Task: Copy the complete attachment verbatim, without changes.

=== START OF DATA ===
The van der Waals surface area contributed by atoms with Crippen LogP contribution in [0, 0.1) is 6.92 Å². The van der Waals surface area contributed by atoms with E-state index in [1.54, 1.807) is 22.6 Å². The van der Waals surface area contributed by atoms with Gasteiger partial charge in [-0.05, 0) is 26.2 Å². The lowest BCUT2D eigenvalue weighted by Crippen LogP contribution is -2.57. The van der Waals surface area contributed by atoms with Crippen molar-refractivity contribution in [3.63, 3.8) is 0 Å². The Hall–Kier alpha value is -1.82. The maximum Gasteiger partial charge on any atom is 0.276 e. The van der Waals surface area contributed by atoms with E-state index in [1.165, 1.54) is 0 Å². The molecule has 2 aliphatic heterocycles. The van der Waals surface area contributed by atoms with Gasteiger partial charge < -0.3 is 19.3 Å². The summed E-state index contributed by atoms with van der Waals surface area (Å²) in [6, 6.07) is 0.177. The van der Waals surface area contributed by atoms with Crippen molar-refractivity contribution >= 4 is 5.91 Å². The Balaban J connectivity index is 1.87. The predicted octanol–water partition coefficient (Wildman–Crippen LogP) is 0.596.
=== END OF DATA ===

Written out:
The van der Waals surface area contributed by atoms with Crippen LogP contribution in [0, 0.1) is 6.92 Å². The van der Waals surface area contributed by atoms with E-state index in [1.54, 1.807) is 22.6 Å². The van der Waals surface area contributed by atoms with Gasteiger partial charge in [-0.05, 0) is 26.2 Å². The lowest BCUT2D eigenvalue weighted by Crippen LogP contribution is -2.57. The van der Waals surface area contributed by atoms with Crippen molar-refractivity contribution in [3.63, 3.8) is 0 Å². The Hall–Kier alpha value is -1.82. The maximum Gasteiger partial charge on any atom is 0.276 e. The van der Waals surface area contributed by atoms with E-state index in [1.165, 1.54) is 0 Å². The molecule has 2 aliphatic heterocycles. The van der Waals surface area contributed by atoms with Gasteiger partial charge < -0.3 is 19.3 Å². The summed E-state index contributed by atoms with van der Waals surface area (Å²) in [6, 6.07) is 0.177. The van der Waals surface area contributed by atoms with Crippen molar-refractivity contribution >= 4 is 5.91 Å². The Balaban J connectivity index is 1.87. The predicted octanol–water partition coefficient (Wildman–Crippen LogP) is 0.596.